The Irish Bulletin
Dáil Éireann's official gazette helped to break the "paper wall" which divided Ireland from the outside world.
In 1906 Arthur Griffith, founder of the Sinn Féin party and the paper of the same name, wrote that Ireland was surrounded by a "wall of paper" of Britain's creation. His metaphor was one which was remembered in years to come when British censorship and black propaganda was wielded to prevent Irish self-determination. After 1916 Rising, a political and military resurgance resulted in Sinn Féin winning an overall majority in the 1918 British general election and establishing an independent republic and parliament. Britain responded with a sectarian partition of Ireland, and with force directed at civilians. Robert Brennan said of his trip to Europe in the summer of 1921: "Everywhere I went on the Continent I had evidence that we had broken through the paper wall with which England had surrounded us." Shortly before the start of the civil war in June 1922, Aodh de Blacam wrote that "every national movement in our days has neglected propaganda in the North – it was always easier and pleasanter to go where speakers were sure of a big cheer and no heckling. But English propaganda never ceased for a day in the North… there was a “Paper Wall” round Ulster nine times as high and strong as the Paper Wall which was, and indeed still is, round Ireland.”
“Everywhere I went on the Continent I had evidence that we had broken through the paper wall with which England had surrounded us.”
The Department of Propaganda
The Sinn Féin press bureau was established in April 1918 under the leadership of Robert Brennan. The bureau provided Sinn Féin news to provincial Irish newspapers, gathered data for public statements and gathered material for foreign correspondents in Ireland and for the attempt to have Ireland represented at the Paris Peace Conference. Its overriding objective, as time went on, was to prepare for the upcoming election. Defence of the Realm regulations outlawed any separatist arguments from being made in print or in public, and in May 1918, 150 members of Sinn Féin, including Griffith and new leader Éamon de Valera, were imprisoned on what are generally regarded as specious grounds, removing them from the election campaign. This tactic was counterproductive, and Sinn Féin's mandate for a separate Irish Republic won them an overall majority in Ireland. In January 1919, a Republic was declared and a separate parliament, Dáil Éireann, was established, with most of its elected representatives "faoi ghlas na Gallaibh" (imprisoned by the foreigner). Unionists did not attend, and in 1920, the British Government set up a partition state called Northern Ireland, established on a sectarian basis. Countess Markievicz was the first woman to be elected to Westminster, but chose to take her seat in Dáil Éireann.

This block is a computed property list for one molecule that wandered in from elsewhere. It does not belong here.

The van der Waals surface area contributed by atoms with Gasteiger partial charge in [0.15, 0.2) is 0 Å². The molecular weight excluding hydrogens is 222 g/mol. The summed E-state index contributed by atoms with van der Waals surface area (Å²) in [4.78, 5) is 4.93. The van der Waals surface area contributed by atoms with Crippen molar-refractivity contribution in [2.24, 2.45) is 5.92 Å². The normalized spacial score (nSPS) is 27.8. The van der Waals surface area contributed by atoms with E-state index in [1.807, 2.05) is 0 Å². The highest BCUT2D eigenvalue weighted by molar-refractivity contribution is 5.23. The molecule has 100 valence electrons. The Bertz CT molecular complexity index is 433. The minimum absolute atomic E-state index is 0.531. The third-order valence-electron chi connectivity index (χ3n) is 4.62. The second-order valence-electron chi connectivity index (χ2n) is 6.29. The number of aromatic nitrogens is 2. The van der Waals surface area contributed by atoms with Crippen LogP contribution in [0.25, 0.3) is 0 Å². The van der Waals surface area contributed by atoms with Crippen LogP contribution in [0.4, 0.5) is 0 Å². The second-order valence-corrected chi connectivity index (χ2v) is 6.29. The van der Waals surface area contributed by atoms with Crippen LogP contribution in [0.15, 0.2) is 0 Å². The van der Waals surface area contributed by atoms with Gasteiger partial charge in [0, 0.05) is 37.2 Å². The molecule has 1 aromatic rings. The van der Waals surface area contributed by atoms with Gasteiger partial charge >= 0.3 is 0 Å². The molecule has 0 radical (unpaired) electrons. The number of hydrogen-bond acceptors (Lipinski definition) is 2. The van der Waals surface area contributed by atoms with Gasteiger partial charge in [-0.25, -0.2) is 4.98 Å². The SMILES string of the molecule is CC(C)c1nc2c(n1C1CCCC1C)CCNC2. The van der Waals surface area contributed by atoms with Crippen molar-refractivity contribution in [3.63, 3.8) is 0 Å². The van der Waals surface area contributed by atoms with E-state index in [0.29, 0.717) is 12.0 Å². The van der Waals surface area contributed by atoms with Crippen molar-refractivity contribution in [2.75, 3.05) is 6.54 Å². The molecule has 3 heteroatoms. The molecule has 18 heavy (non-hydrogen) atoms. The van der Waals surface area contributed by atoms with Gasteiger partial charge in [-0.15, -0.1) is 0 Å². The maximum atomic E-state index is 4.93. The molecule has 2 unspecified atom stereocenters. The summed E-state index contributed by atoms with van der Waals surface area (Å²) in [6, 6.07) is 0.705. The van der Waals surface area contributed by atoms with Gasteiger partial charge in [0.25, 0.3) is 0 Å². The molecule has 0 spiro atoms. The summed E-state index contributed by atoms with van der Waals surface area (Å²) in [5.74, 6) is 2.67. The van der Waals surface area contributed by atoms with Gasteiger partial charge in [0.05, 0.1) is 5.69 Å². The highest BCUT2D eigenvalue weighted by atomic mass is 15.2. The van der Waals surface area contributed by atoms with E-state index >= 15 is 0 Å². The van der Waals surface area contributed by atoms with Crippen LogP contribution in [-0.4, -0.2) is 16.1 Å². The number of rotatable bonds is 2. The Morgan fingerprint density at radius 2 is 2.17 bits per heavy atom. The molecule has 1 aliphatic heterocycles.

Shortly thereafter, the Dáil's Department of Propaganda was formed, and gradually superceded the Sinn Féin department. Its first director was Laurence Ginnell, T.D. until his arrest in May 1919. He was succeeded by Desmond Fitzgerald. The department began publishing the Irish Bulletin, a fortnightly sheet giving details of British ‘acts of aggression’. In November, this was upgraded to a regular journal which also contained political content and aimed to contradict British accounts of the war.
The Irish Bulletin was edited by Desmond Fitzgerald, who was succeeded on his capture in February 1921 by Erskine Childers. Both were assisted by Frank Gallagher, with help from Robert Brennan, while Kathleen McKenna and Anna Fitzsimons (who later wrote under the name Anna Kelly) were instrumental in the production and printing of the paper. The Bulletin chiefly targeted opinion abroad and was translated into the local language by Irish representatives in Spain (Máire Ní Bhrian), France (Leopold Kearney, succeeding George Gavan Duffy and Seán T. Ó Ceallaigh), Argentina (Eamon Bulfin and P.J. Little, editor of the influential republican paper New Ireland) and Germany (Nancy Wyse Power). The Bulletin produced statistics and facts which contradicted those given to journalists by Dublin Castle publicists. Given censorship conditions, these facts could not be published in Irish newspapers, and therefore were of great interest to the British media. Dublin Castle propaganda was overseen by Sir Basil Clarke, who is seen in some quarters as the father of British P.R. His principal tactic was to present 'verisimilitude', or plausibility.